The DAYTONA 200: 79 Years of Roadracing History
The uninitiated may not instantly recognize the significance of this year’s doubleheader that will offer up the 79th DAYTONA 200 and American Flat Track’s season-opening DAYTONA TT on a single Saturday billing at Daytona International Speedway.
Those outsiders might not understand just how perfectly paired they are as a double feature. They could think tarmac vs. dirt, sleek fully enveloped machines vs. naked beauty, knee pucks vs. steel toes, and not comprehend what the big deal is.
They may not understand that motorcycle dirt track racing and roadracing in America are intrinsically tied through shared histories that helped define the Grand National Championship.
But we know.
We know that roughly half of the ten greatest Grand Prix racers to ever grace this earth first developed their skills as American Flat Trackers before completely revolutionizing the art of roadracing.
We know that the flow of talent now travels in both directions, as American Flat Track’s resurgence has encouraged a number of championship-winning roadracers to return to their dirt track roots in recent seasons.
We also know that those ties are further amplified at the DAYTONA 200, the most prestigious motorcycle race in American motorsports history, where its 200 mph, strategic draft wars on the tri-oval’s banked left-handers play out like a Mega Mile showdown.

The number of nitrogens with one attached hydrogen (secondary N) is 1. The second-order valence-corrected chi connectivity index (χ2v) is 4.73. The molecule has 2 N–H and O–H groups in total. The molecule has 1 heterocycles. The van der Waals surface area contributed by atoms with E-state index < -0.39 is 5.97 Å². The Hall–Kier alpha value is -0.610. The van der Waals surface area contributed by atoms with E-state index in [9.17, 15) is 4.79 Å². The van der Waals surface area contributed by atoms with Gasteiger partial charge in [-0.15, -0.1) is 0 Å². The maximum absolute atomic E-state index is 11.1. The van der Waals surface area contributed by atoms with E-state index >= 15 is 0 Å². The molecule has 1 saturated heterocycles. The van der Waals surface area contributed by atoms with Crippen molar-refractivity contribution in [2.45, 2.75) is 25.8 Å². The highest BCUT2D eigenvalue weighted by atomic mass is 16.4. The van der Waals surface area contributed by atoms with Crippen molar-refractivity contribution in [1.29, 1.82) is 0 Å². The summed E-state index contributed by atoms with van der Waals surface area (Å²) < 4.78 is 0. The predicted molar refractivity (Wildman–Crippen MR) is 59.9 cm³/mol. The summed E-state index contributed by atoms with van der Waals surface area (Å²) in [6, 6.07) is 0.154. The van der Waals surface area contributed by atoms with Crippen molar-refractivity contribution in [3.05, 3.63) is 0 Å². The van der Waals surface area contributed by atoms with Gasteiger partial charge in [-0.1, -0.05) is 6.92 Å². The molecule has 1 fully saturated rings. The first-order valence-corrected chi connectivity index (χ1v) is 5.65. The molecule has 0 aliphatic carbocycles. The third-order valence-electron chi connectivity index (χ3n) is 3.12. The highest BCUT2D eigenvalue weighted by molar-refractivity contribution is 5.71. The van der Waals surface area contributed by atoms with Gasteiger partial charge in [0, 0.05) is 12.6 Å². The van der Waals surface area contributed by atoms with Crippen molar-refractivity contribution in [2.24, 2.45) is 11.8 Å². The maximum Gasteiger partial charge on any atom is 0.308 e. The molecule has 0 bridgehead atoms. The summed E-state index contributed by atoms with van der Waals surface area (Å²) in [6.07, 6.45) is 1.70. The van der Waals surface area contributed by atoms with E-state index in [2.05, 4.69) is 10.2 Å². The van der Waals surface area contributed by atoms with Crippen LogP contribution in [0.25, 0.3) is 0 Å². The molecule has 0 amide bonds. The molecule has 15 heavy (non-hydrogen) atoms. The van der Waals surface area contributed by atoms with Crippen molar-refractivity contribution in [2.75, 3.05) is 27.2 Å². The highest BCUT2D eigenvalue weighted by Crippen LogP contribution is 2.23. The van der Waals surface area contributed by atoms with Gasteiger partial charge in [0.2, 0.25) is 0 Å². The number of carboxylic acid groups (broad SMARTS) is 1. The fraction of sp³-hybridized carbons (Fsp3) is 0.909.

Fans of either discipline who have yet to experience their first taste of the other from the stands are in for a treat. AFT aficionados already know what the DAYTONA TT has to offer, but they might be less familiar with The 200, despite its prominence.
The DAYTONA 200 is perhaps the only motorcycle race in the world with the gravity, prestige and history to create its own legends.
Consider that Scott Russell -- a World and AMA Superbike Champion, Suzuka 8 Hours winner, and 500GP podium finisher -- is known throughout the world as “Mr. Daytona” for his record five DAYTONA 200 victories.
Wins in the DAYTONA 200 also represent significant milestones on the résumés of Grand National Champions Bobby Hill, Dick Mann, Gary Nixon and Kenny Roberts, not to mention numerous other flat trackers-turned-Grand Prix superstars such as Eddie Lawson, Wayne Rainey and Nicky Hayden.
Hayden on the grid at the Indy Mile in 2010.
AFT part-timer and four-time AMA roadracing national champion Danny Eslick is perhaps most celebrated due to his modern mastery of the DAYTONA 200. One more win and he will sit equal with the aforementioned Russell and Miguel DuHamel as the race’s all-time winningest rider.
Eslick emotionally hugs his crew members following a 2014 victory
The 200’s singular position in the two-wheeled world is well earned. It effectively takes dozens of the nation’s (and world’s) best sprint racers and throws them into an endurance race on the high banks of Daytona International Speedway. Riders who are hard-wired to scrap and claw for position in every corner, are forced to simultaneously think strategically and flawlessly execute multiple tricky pit stops.
It’s a test of raw speed, mental strength, mechanical reliability, practiced teamwork, tactical acumen and dumb luck, making it unlike any other the motorcycle race in the world.